By Jim Cory. Contractor Mark Peterson had a problem. The owner of the landscape company he'd used for 15 years had decided to get out of the business, and Peterson didn't like the level of service provided by the new owners. So when clients needed landscaping as part of a job, Peterson began referring them to a short list of landscapers he knew. That, too, proved unsatisfactory.
"The experience clients were getting at the end of the landscaping project was not the same experience they were getting at the end of the remodel," says Peterson, whose company, M/A/Peterson in Edina, Minn., last year generated $6 million in sales. So he decided to start his own landscaping division.
To get it off the ground, the remodeler hired a pair of landscapers who already worked part-time for his company as laborers. All told, he invested about $50,000 in a Bobcat, a used dump truck, miscellaneous equipment, and indirect labor costs.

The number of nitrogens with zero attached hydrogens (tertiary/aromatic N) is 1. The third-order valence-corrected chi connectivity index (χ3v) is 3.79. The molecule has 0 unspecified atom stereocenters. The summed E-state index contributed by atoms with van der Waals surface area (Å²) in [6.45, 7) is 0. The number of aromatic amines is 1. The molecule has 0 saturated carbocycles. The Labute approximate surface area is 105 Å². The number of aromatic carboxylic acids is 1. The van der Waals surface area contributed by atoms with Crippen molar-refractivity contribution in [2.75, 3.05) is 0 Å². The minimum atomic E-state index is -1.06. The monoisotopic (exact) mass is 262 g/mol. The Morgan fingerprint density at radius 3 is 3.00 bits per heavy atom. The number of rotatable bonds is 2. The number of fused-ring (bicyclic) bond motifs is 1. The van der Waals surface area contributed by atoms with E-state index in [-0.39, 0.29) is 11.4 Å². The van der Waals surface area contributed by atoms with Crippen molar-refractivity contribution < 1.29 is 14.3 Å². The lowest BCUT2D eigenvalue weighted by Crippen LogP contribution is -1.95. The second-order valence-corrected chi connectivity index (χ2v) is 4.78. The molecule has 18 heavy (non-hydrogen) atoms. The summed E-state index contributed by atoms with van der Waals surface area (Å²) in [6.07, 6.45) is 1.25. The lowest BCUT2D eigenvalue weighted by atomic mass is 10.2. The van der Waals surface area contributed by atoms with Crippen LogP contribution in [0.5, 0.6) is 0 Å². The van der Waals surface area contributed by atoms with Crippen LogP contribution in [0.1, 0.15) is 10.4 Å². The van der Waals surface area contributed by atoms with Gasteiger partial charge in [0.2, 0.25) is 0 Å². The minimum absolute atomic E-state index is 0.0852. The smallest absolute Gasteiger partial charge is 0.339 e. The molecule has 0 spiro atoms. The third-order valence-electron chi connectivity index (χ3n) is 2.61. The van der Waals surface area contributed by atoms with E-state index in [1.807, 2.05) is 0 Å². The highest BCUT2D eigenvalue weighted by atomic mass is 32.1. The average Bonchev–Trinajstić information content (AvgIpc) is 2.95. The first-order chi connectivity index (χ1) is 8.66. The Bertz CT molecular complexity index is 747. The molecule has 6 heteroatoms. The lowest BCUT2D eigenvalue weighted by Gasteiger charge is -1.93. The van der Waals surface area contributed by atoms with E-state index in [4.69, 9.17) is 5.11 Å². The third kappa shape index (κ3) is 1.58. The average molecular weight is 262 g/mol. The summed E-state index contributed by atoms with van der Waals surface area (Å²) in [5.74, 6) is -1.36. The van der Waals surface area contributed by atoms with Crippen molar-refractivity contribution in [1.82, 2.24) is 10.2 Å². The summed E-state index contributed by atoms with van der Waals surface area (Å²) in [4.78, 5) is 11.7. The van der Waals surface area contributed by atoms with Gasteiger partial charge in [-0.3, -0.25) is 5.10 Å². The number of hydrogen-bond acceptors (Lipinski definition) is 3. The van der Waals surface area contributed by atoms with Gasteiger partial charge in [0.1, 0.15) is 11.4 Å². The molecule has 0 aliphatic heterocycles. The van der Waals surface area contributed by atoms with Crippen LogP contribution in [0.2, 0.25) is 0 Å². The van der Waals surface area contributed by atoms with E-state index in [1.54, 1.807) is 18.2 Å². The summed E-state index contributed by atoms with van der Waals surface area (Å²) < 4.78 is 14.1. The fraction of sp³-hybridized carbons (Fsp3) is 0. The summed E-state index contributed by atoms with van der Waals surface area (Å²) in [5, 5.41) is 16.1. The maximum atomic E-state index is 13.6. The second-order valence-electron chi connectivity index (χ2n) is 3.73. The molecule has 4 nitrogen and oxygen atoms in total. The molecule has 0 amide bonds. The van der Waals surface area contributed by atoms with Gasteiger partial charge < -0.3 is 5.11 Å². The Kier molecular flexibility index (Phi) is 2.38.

In 2001, the first year of operation, Peterson and his brother, Dave, handled sales, and an illustrator on staff, trained in landscape design, produced the design work. Pricing jobs, he learned, wasn't the same as pricing remodeling. Perishability of products requires higher markups. Pricing "depends on the product, the risk, and whether there's a guarantee," Peterson says. First year revenues were $400,000.
This year Peterson will hire a full-time landscape architect who will also sell projects. He expects the division to generate a half million dollars in sales. After that, "it will depend on the person we get to design and sell and whether we manage it as a stand-alone business or a service strictly offered to clients." Eventually, Peterson hopes landscaping jobs will bring in remodeling work. "We won't know or understand until we take it to the next level."